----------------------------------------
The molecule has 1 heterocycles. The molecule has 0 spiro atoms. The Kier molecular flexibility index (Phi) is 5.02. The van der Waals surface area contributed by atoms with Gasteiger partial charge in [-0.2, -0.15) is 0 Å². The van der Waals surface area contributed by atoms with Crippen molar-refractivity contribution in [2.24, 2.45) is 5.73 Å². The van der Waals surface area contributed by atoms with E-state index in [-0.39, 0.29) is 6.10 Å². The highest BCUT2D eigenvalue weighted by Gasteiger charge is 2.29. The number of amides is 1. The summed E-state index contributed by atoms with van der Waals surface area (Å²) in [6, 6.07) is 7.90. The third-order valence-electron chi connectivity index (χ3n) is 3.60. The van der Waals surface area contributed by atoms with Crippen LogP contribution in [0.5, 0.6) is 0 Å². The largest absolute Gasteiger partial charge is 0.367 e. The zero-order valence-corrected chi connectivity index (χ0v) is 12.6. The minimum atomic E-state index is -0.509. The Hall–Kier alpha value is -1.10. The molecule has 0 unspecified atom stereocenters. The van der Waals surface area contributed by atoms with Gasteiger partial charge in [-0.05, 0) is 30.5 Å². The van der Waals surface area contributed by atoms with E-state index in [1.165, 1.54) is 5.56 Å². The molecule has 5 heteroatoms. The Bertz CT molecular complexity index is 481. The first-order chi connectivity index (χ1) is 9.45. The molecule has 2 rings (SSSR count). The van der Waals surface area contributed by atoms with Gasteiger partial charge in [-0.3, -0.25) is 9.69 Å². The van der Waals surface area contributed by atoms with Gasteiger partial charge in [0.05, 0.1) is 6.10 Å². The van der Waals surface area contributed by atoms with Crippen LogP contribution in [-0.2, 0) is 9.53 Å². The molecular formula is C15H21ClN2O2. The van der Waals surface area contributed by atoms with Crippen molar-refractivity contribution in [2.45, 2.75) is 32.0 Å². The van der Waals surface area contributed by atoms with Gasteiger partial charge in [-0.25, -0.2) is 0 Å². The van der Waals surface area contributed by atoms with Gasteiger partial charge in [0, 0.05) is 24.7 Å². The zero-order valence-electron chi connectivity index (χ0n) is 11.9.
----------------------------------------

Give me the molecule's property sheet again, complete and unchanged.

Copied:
The molecule has 1 heterocycles. The molecule has 0 spiro atoms. The Kier molecular flexibility index (Phi) is 5.02. The van der Waals surface area contributed by atoms with Gasteiger partial charge in [-0.2, -0.15) is 0 Å². The van der Waals surface area contributed by atoms with Crippen molar-refractivity contribution in [2.24, 2.45) is 5.73 Å². The van der Waals surface area contributed by atoms with E-state index in [-0.39, 0.29) is 6.10 Å². The highest BCUT2D eigenvalue weighted by Gasteiger charge is 2.29. The number of amides is 1. The summed E-state index contributed by atoms with van der Waals surface area (Å²) in [6, 6.07) is 7.90. The third-order valence-electron chi connectivity index (χ3n) is 3.60. The van der Waals surface area contributed by atoms with Crippen LogP contribution in [0.5, 0.6) is 0 Å². The largest absolute Gasteiger partial charge is 0.367 e. The zero-order valence-corrected chi connectivity index (χ0v) is 12.6. The minimum atomic E-state index is -0.509. The Hall–Kier alpha value is -1.10. The molecule has 0 unspecified atom stereocenters. The van der Waals surface area contributed by atoms with Gasteiger partial charge in [-0.05, 0) is 30.5 Å². The van der Waals surface area contributed by atoms with E-state index in [1.165, 1.54) is 5.56 Å². The molecule has 5 heteroatoms. The Bertz CT molecular complexity index is 481. The first-order chi connectivity index (χ1) is 9.45. The molecule has 2 rings (SSSR count). The van der Waals surface area contributed by atoms with Gasteiger partial charge in [-0.3, -0.25) is 9.69 Å². The van der Waals surface area contributed by atoms with Gasteiger partial charge in [0.05, 0.1) is 6.10 Å². The van der Waals surface area contributed by atoms with Crippen LogP contribution in [-0.2, 0) is 9.53 Å². The molecular formula is C15H21ClN2O2. The van der Waals surface area contributed by atoms with Crippen molar-refractivity contribution in [2.45, 2.75) is 32.0 Å². The van der Waals surface area contributed by atoms with Gasteiger partial charge in [-0.25, -0.2) is 0 Å². The van der Waals surface area contributed by atoms with Gasteiger partial charge in [0, 0.05) is 24.7 Å². The zero-order valence-electron chi connectivity index (χ0n) is 11.9.